The tragic nature of Bosnia's struggle for independence awoke the whole world. During those years Izetbegović was faced with many important decisions. While exposed to the pressure of the international community's different interests, but also to that of people within his own party, he fought courageously to save Bosnia - whose future, he always said, ultimately depended on its own citizens.

Today, as the course of the war is being reconstructed in The Hague, it is clear that the Bosniaks and their leader Alija Izetbegović have paid an enormous price for Europe's stereotyping and ignorance of Bosnia. Izetbegović himself said: ‘The referendum on independence played a key role in defining the war, since it became impossible to call it a civil war, and it had to be defined as an international conflict and aggression, as is confirmed in many trials now proceeding in The Hague.’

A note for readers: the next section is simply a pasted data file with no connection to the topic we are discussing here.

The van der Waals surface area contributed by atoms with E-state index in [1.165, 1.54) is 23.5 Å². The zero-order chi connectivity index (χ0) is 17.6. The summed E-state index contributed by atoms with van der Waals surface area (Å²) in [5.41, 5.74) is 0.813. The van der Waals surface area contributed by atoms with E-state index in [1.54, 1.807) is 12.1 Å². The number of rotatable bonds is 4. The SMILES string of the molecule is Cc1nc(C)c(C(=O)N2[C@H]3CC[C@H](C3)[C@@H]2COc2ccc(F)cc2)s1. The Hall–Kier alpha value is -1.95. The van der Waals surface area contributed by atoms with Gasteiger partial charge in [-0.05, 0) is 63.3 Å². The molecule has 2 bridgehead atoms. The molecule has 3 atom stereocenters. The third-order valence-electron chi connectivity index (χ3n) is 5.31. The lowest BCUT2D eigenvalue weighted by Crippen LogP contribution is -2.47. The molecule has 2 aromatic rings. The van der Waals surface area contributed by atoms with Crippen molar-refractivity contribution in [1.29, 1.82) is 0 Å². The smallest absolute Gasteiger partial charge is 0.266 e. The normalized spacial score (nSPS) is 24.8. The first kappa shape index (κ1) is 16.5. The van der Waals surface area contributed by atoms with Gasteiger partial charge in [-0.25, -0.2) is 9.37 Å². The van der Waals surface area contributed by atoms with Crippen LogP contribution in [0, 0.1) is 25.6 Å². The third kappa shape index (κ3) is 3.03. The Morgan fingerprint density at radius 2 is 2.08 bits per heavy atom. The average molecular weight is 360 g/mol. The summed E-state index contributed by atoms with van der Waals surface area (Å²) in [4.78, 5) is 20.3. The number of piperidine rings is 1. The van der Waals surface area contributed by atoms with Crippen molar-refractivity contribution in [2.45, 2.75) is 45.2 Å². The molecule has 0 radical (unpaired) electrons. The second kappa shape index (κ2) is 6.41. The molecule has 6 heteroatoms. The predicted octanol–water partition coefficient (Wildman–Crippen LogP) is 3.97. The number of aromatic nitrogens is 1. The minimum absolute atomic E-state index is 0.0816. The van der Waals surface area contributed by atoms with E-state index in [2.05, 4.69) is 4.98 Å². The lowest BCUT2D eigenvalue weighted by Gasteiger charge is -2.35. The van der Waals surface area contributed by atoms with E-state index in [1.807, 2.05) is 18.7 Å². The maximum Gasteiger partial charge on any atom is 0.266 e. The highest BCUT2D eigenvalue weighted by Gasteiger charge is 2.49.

International politicians in their farewells to Izetbegović have stressed that ‘his greatest achievement was to preserve Bosnia-Herzegovina as a single, sovereign and internationally recognized state.’ Izetbegović , for his part, sent a final message to the Bosnian peoples from his hospital bed: 'The most important thing is that Bosnia has survived.' And it will continue to exist provided that 'the Serbs remain Serb, the Croats Croat and the Bosniaks Bosniak, but that they above all be Bosnians. I would like to say too that there must be no revenge, but only justice. One should seek justice, not revenge, because revenge begets an endless chain of evil.'

Translated from Monitor (Podgorica), 24 October 2003

Sonja Biserko is president of the Helsinki Committee for Human Rights in Serbia and editor of Helsinška povelja (Belgrade)